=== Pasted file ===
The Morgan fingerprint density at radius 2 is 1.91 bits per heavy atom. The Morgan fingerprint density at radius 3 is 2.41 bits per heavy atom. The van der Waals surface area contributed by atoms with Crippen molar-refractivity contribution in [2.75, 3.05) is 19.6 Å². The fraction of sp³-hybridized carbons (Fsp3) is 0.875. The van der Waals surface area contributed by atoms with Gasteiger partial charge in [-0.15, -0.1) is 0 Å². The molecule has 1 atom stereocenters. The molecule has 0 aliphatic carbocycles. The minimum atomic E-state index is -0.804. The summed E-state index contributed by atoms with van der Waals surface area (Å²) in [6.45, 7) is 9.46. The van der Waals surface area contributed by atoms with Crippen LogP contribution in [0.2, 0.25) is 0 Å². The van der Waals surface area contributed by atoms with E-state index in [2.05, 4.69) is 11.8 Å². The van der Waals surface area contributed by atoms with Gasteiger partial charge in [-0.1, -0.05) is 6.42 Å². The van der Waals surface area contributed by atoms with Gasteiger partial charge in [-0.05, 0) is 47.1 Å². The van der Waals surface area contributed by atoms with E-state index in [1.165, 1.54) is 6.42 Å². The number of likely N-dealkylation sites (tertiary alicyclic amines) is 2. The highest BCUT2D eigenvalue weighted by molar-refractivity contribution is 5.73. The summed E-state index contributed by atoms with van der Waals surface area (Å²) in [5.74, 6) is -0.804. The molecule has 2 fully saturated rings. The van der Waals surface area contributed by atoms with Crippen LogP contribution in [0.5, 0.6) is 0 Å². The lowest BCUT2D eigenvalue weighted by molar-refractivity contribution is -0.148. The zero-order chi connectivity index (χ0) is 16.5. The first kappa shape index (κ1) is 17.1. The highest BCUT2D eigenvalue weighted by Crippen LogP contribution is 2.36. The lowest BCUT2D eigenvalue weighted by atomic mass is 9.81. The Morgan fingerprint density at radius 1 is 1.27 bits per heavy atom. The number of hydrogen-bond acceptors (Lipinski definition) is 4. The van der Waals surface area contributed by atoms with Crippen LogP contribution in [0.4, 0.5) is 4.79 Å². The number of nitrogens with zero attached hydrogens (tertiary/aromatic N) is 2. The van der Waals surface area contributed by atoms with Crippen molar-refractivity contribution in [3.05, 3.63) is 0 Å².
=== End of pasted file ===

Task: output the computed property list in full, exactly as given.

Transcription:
The Morgan fingerprint density at radius 2 is 1.91 bits per heavy atom. The Morgan fingerprint density at radius 3 is 2.41 bits per heavy atom. The van der Waals surface area contributed by atoms with Crippen molar-refractivity contribution in [2.75, 3.05) is 19.6 Å². The fraction of sp³-hybridized carbons (Fsp3) is 0.875. The van der Waals surface area contributed by atoms with Gasteiger partial charge in [-0.15, -0.1) is 0 Å². The molecule has 1 atom stereocenters. The molecule has 0 aliphatic carbocycles. The minimum atomic E-state index is -0.804. The summed E-state index contributed by atoms with van der Waals surface area (Å²) in [6.45, 7) is 9.46. The van der Waals surface area contributed by atoms with Crippen LogP contribution in [0.2, 0.25) is 0 Å². The van der Waals surface area contributed by atoms with E-state index in [2.05, 4.69) is 11.8 Å². The van der Waals surface area contributed by atoms with Gasteiger partial charge in [-0.1, -0.05) is 6.42 Å². The van der Waals surface area contributed by atoms with Gasteiger partial charge in [-0.05, 0) is 47.1 Å². The van der Waals surface area contributed by atoms with E-state index in [1.165, 1.54) is 6.42 Å². The number of likely N-dealkylation sites (tertiary alicyclic amines) is 2. The highest BCUT2D eigenvalue weighted by molar-refractivity contribution is 5.73. The summed E-state index contributed by atoms with van der Waals surface area (Å²) in [5.74, 6) is -0.804. The molecule has 2 fully saturated rings. The van der Waals surface area contributed by atoms with Crippen LogP contribution in [0.5, 0.6) is 0 Å². The lowest BCUT2D eigenvalue weighted by molar-refractivity contribution is -0.148. The zero-order chi connectivity index (χ0) is 16.5. The first kappa shape index (κ1) is 17.1. The highest BCUT2D eigenvalue weighted by Crippen LogP contribution is 2.36. The lowest BCUT2D eigenvalue weighted by atomic mass is 9.81. The Morgan fingerprint density at radius 1 is 1.27 bits per heavy atom. The number of hydrogen-bond acceptors (Lipinski definition) is 4. The van der Waals surface area contributed by atoms with Crippen LogP contribution in [0.4, 0.5) is 4.79 Å². The number of nitrogens with zero attached hydrogens (tertiary/aromatic N) is 2. The van der Waals surface area contributed by atoms with Crippen molar-refractivity contribution in [3.05, 3.63) is 0 Å².